France has allowed the makers of the Hollywood film version of hit novel The Da Vinci Code to shoot in the Louvre Museum, home of Da Vinci's Mona Lisa.
Much of the action of the Da Vinci Code is focused on the Louvre
The French culture ministry said: "Yes, it is scheduled to go ahead. There is no problem."
The film, to be directed by A Beautiful Mind's Ron Howard, is due to start filming at the Paris museum in May.
The movie version of Dan Brown's book will feature Tom Hanks in the lead role of Dr Robert Langdon.
The Da Vinci Code, a thriller set in the art world and involving a conspiracy about the true identity of the Holy Grail, has sold more than 17 million copies around the world and become one of the publishing events of the last decade.
It has already spawned a thriving industry related to some of the location and sites featured in the book.
Already, guides in the French capital offer tours exploring areas featured in the book, and some of the theories linked to the work of Renaissance artist Leonard da Vinci, a key character in the book.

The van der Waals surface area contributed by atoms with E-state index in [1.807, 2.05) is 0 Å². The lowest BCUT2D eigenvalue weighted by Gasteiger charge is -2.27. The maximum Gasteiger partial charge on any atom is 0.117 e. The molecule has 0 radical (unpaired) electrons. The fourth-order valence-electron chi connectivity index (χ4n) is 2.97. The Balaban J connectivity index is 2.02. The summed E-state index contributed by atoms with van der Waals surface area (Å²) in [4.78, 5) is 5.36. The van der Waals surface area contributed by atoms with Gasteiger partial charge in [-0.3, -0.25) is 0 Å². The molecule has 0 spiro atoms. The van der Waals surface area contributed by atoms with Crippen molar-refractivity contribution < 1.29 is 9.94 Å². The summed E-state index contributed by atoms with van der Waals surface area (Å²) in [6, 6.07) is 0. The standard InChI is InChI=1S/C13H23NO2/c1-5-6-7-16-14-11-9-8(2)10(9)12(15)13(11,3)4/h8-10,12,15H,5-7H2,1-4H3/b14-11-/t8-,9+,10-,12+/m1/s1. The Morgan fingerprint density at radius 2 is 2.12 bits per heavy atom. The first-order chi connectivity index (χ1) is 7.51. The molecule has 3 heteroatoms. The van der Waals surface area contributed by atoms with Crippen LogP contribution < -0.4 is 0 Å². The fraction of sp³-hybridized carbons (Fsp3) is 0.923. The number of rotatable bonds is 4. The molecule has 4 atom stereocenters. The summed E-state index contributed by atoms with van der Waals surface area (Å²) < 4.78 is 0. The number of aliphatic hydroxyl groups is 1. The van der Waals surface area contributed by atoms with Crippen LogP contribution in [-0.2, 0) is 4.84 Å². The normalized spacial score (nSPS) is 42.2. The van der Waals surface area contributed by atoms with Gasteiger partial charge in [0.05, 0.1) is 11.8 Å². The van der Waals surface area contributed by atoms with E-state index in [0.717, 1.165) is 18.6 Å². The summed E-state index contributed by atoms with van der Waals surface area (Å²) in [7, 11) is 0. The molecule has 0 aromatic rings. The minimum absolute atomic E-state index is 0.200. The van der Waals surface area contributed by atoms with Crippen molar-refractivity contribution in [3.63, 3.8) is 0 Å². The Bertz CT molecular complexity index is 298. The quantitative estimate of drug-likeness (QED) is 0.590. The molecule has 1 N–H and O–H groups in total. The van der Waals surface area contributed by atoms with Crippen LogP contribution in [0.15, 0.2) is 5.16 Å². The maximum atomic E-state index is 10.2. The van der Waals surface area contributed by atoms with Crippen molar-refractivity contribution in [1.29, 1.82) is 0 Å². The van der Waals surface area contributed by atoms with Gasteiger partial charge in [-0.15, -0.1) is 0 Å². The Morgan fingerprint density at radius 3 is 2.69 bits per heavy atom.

The film will start shooting in Paris in May
A production team for the film has already visited the venue to scout for locations in the Grand Gallery, where the Mona Lisa is kept.
Louvre director Henri Loyrette told France's Inter Radio: "We have agreed in principle. There is really a very strong desire to see the film adaptation of this book, which is world famous, shot at the Louvre."
The gallery has already been used in film shoots before. The French horror thriller Belphegor (1999), about a ghost which haunts the famous art museum, was partly shot there.
The filming is likely to take place at night and on Tuesdays, when the museum is closed.